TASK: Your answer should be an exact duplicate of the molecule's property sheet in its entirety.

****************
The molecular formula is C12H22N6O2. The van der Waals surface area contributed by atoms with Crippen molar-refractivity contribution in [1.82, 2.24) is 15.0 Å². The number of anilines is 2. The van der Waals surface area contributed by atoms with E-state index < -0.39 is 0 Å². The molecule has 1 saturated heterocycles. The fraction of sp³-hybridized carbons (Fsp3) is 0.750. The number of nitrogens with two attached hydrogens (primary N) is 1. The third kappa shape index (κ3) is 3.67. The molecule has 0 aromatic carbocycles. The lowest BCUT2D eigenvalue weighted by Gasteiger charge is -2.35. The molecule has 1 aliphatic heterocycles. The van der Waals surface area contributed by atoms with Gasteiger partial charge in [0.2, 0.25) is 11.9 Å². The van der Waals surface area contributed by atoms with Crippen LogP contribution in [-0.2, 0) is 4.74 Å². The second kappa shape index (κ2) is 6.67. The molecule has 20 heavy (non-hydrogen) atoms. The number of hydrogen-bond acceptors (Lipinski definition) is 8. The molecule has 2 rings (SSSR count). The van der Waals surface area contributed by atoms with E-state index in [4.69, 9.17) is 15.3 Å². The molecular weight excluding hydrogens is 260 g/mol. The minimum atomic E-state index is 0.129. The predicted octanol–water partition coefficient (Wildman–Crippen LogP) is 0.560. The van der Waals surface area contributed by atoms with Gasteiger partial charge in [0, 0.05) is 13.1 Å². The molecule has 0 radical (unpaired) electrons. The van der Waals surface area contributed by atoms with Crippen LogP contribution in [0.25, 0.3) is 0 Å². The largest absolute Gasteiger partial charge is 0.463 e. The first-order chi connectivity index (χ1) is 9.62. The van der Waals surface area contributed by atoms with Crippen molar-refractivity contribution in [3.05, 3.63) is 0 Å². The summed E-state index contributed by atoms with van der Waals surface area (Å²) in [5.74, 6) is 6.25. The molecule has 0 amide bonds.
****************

The molecular formula is C12H22N6O2. The van der Waals surface area contributed by atoms with Crippen molar-refractivity contribution in [1.82, 2.24) is 15.0 Å². The number of anilines is 2. The van der Waals surface area contributed by atoms with E-state index < -0.39 is 0 Å². The molecule has 1 saturated heterocycles. The fraction of sp³-hybridized carbons (Fsp3) is 0.750. The number of nitrogens with two attached hydrogens (primary N) is 1. The third kappa shape index (κ3) is 3.67. The molecule has 0 aromatic carbocycles. The lowest BCUT2D eigenvalue weighted by Gasteiger charge is -2.35. The molecule has 1 aliphatic heterocycles. The van der Waals surface area contributed by atoms with Gasteiger partial charge in [0.2, 0.25) is 11.9 Å². The van der Waals surface area contributed by atoms with Crippen LogP contribution in [-0.2, 0) is 4.74 Å². The second kappa shape index (κ2) is 6.67. The molecule has 20 heavy (non-hydrogen) atoms. The number of hydrogen-bond acceptors (Lipinski definition) is 8. The molecule has 2 rings (SSSR count). The van der Waals surface area contributed by atoms with E-state index in [4.69, 9.17) is 15.3 Å². The molecular weight excluding hydrogens is 260 g/mol. The minimum atomic E-state index is 0.129. The predicted octanol–water partition coefficient (Wildman–Crippen LogP) is 0.560. The van der Waals surface area contributed by atoms with Gasteiger partial charge in [0, 0.05) is 13.1 Å². The molecule has 0 radical (unpaired) electrons. The van der Waals surface area contributed by atoms with Crippen LogP contribution in [0.25, 0.3) is 0 Å². The largest absolute Gasteiger partial charge is 0.463 e. The first-order chi connectivity index (χ1) is 9.62. The van der Waals surface area contributed by atoms with Crippen molar-refractivity contribution in [3.05, 3.63) is 0 Å². The summed E-state index contributed by atoms with van der Waals surface area (Å²) in [5.74, 6) is 6.25. The molecule has 0 amide bonds.